The defector former GRU agent, Viktor Suvorov , was scornful of both the agents and the agencies that sent them. In mid-August , Sir Stephen Lander , Director-General of MI5 — voiced an opinion that the very existence of a ring of Russian "illegals" was no laughing matter: "The fact that they're nondescript or don't look serious is part of the charm of the business. That's why the Russians are so successful at some of this stuff.
They're able to put people in those positions over time to build up their cover to be useful. They are part of a machine. And the machine is a very professional and serious one. In October , Russian President Dmitry Medvedev recognized those "Intelligence agents who worked in the United States and returned to Russia in July" together with other members of the Russian Foreign Intelligence Service for their service to the motherland in ceremonies held at the Kremlin.
In November , an unidentified Kremlin official told Kommersant  that an assassination plan for the alleged defector "Colonel Shcherbakov" was already in the works: "We know who he is and where he is. In November , the Interfax news agency cited an unidentified "Russian intelligence source" as saying that "Colonel Alexander Poteyev, a former deputy head of the U. On May 3, in Moscow, Alexander Poteyev was indicted on high treason and desertion charges and later put on trial in absentia.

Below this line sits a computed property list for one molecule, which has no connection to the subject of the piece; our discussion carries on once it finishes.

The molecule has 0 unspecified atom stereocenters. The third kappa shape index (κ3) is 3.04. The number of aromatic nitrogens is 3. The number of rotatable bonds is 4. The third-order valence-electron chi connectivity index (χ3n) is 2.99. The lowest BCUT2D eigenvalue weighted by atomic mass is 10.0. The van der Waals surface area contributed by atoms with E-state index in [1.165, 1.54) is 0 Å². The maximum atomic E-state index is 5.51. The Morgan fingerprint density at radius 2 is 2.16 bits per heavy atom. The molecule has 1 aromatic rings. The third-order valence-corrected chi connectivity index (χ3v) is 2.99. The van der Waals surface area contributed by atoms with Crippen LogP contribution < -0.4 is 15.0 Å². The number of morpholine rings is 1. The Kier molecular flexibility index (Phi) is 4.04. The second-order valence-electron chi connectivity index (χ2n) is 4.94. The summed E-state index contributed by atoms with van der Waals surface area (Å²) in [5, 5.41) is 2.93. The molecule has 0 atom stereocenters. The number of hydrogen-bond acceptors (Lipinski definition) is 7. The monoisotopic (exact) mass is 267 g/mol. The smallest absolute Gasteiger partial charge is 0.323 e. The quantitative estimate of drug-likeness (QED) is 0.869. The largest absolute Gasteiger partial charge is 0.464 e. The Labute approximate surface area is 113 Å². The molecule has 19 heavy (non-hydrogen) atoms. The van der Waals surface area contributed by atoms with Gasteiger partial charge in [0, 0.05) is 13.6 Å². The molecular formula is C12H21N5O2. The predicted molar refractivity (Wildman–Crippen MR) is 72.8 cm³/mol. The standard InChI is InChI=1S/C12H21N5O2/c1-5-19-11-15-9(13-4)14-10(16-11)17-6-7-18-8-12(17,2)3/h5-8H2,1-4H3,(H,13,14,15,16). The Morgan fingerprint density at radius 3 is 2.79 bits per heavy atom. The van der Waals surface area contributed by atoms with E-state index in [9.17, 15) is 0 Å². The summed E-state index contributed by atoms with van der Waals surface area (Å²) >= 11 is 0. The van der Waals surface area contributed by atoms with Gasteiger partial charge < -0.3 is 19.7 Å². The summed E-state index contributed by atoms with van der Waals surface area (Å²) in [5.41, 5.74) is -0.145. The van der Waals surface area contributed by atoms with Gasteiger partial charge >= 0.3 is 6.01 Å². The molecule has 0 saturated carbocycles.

In July , new details about the agents' activities were revealed that suggested that some of them planned to recruit their children to become agents. From Wikipedia, the free encyclopedia. This article is about Russian spy network in the United States. For the general topic, see Illegal immigration. Main article: Anna Chapman.
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Russia portal United States portal. United States Department of Justice. June 28, Retrieved September 20, The Guardian.
Retrieved May 7, Archived from the original on February 16, Retrieved January 31, Federal Bureau of Investigation. Retrieved July 7, The Washington Post. Retrieved July 28, Retrieved June 28, Associated Press. CNET News. Retrieved August 18, Retrieved July 25, Retrieved July 26, Herald Tribune. Retrieved November 11, New York Times. New York. Financial Times. Retrieved November 14, November 17, Retrieved November 17, November 15, Retrieved November 16, Los Angeles Times. Retrieved June 30, In Russian, "Anya" is a diminutive form of the given name Anna.
The Daily Mail. Retrieved June 2, July 5, June 29, Daily Mail. June 30, Retrieved October 18, Saint Petersburg Times. Retrieved June 18, July 13, Anna Chapman 'upset' at Britain's rejection".